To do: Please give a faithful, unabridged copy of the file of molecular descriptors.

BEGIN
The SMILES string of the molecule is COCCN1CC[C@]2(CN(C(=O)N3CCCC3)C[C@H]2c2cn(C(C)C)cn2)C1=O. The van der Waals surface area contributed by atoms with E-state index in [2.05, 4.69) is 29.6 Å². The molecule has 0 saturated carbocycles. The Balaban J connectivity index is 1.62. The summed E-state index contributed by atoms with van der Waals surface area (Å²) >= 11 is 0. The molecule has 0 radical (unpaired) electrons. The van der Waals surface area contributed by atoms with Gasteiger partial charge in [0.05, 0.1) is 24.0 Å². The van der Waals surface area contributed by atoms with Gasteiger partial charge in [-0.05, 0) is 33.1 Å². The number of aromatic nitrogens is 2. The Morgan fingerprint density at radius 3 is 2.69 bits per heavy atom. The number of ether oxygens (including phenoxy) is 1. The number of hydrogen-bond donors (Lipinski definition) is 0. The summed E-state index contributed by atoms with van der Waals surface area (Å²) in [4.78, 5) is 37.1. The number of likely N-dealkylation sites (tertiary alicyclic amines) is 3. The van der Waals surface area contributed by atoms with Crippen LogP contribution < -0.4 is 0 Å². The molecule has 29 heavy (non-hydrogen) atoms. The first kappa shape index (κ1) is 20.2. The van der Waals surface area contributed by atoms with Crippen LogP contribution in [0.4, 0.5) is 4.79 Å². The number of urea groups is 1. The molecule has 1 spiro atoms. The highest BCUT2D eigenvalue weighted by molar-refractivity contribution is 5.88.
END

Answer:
The SMILES string of the molecule is COCCN1CC[C@]2(CN(C(=O)N3CCCC3)C[C@H]2c2cn(C(C)C)cn2)C1=O. The van der Waals surface area contributed by atoms with E-state index in [2.05, 4.69) is 29.6 Å². The molecule has 0 saturated carbocycles. The Balaban J connectivity index is 1.62. The summed E-state index contributed by atoms with van der Waals surface area (Å²) >= 11 is 0. The molecule has 0 radical (unpaired) electrons. The van der Waals surface area contributed by atoms with Gasteiger partial charge in [0.05, 0.1) is 24.0 Å². The van der Waals surface area contributed by atoms with Gasteiger partial charge in [-0.05, 0) is 33.1 Å². The number of aromatic nitrogens is 2. The Morgan fingerprint density at radius 3 is 2.69 bits per heavy atom. The number of ether oxygens (including phenoxy) is 1. The number of hydrogen-bond donors (Lipinski definition) is 0. The summed E-state index contributed by atoms with van der Waals surface area (Å²) in [4.78, 5) is 37.1. The number of likely N-dealkylation sites (tertiary alicyclic amines) is 3. The van der Waals surface area contributed by atoms with Crippen LogP contribution < -0.4 is 0 Å². The molecule has 29 heavy (non-hydrogen) atoms. The first kappa shape index (κ1) is 20.2. The van der Waals surface area contributed by atoms with Crippen LogP contribution in [0.4, 0.5) is 4.79 Å². The number of urea groups is 1. The molecule has 1 spiro atoms. The highest BCUT2D eigenvalue weighted by molar-refractivity contribution is 5.88.